Home » Reviews » Drama » Talk Radio, Old Red Lion Theatre – Review
Credit: Cameron Harle
Credit: Cameron Harle

Talk Radio, Old Red Lion Theatre – Review

Pros: Strong cast, great script and creative direction.

Cons: Pace wanes towards the end and the fans in the venue (although necessary in this heat) are too loud.

Pros: Strong cast, great script and creative direction. Cons: Pace wanes towards the end and the fans in the venue (although necessary in this heat) are too loud. Going to the Old Red Lion Theatre Pub is always such a treat. Steeped in history, this north London venue is one of the capital's oldest boozers and offers the perfect mix of live music, pale ales and fringe theatre to while away the long summer nights. Their beer garden is one of the best in the area. The theatre itself, situated at the top of some stairs strewn with vintage…

Summary

Rating

Excellent

An energetic and well performed revival of Eric Bogosian's iconic hit which hits all the right contemporary notes. 

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Going to the Old Red Lion Theatre Pub is always such a treat. Steeped in history, this north London venue is one of the capital’s oldest boozers and offers the perfect mix of live music, pale ales and fringe theatre to while away the long summer nights. Their beer garden is one of the best in the area. The theatre itself, situated at the top of some stairs strewn with vintage play posters, is small and intimate. I had the privilege of seeing Arthur Miller’s lost debut No Villain in this theatre back in December 2015, so was delighted to see that it was the same team behind the pub’s new production – Talk Radio.

Enjoying its London premiere, Eric Bogosian’s Pulitzer Prize-nominated Talk Radio is hard hitting from the off. Exactly thirty years since its inaugural Broadway production at The Public Theater in New York, this new adaptation couldn’t be more timely. The play explores the media’s power to manipulate, narcissism and the not-so hidden prejudices of the American psyche. Sound like someone we know? Bogosian’s play highlights that, in the wrong hands, freedom of the press can be used to baffle and create prejudice. In a post-truth age of fake news and continued attacks against the press, this landmark hit has never felt more important.

As soon as I sat down and saw Max Dorey’s incredible and multifaceted radio studio set, and heard the familiar tune of Madonna’s ‘True Blue’, I knew we were in for a treat. The play’s protagonist is Barry Chamberlain who lives for his radio show and the imaginary god like status it brings him. Barry despises the people he talks to every day; he loathes their views and he abhors their adoration. It’s a tough gig, especially seeing the playwright performed the role himself in Oliver Stone’s major motion picture, but Old Red Lion stalwart Matthew Jure is intoxicating. Jure’s Chamberlain is vile, but damaged. I couldn’t help but sympathise and want to help him sort his inner demons out. Line after hard hitting line, I found Jure’s performance outstanding and unwavering.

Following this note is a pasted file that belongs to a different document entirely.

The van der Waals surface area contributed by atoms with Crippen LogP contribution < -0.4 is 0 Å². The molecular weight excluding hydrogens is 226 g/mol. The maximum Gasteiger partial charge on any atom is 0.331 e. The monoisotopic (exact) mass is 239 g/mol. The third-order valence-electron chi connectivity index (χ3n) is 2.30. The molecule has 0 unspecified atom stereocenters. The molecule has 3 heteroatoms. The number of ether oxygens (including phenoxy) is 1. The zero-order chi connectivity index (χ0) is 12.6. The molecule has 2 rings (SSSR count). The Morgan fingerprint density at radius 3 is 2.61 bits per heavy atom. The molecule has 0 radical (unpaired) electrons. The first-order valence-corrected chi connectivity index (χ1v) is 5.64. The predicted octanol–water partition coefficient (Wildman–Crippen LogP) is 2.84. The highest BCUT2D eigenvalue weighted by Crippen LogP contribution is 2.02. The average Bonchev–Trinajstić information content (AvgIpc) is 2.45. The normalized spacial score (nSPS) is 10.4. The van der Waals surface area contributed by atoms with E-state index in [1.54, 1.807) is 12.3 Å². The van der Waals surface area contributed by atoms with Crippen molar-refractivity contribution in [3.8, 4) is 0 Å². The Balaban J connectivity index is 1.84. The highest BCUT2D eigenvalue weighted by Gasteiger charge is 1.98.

The play is fraught with fabulous tension across its two acts, although I do feel this production could’ve been a bit stronger as just one. The cast of only five are incredibly tight and work well together to add and heighten the drama. Both Molly McNerney as the stressed producer and George Turvey as the stoner technician are strong. Andy Secombe as the hapless station CEO is great and Cel Spellman as the crazed unhinged superfan is superb. Sean Turner has directed the cast to perfection, especially in the more frenetic and poignant scenes.

In the age of Trump, Farage, Putin, and daily concerns about freedom of the press, Talk Radio is a must see. Make sure to tune in!

Writer: Eric Bogosian
Director:
Sean Turner
Lighting Designer: Jack Weir
Designer: Max Dorey
Sound: Dan Bottomley
Booking Until: 23 September 2017
Box Office: 0844 412 4307
Booking Tickets: http://www.oldredliontheatre. co.uk/talk-radio.html

About Neil Johnson

Neil Johnson
A Scottish South African Londoner. From being a TV presenter to an extra in Sinbad, and from being Big Ears in The Adventures Of Noddy to the evil Herr Zeler in The Sound Of Music, Neil had a fun acting career post graduating from theatre school. He stupidly made the promise to himself to stop acting if he didn't have his Oscar by 30 so as the big 3-0, and lack of a gold statuette, loomed he retired and is now a publicist. The arts is in his life blood so Neil will often be found in a theatre getting goosebumps from a play, balling his eyes out at a musical or interacting with a random piece of modern art in a gallery. From entering the world,quite literally, during a performance of The Towering Inferno, he's always had a passion for cinema and recently launched a film blog as the dream one day would be to be a full time film and theatre critic.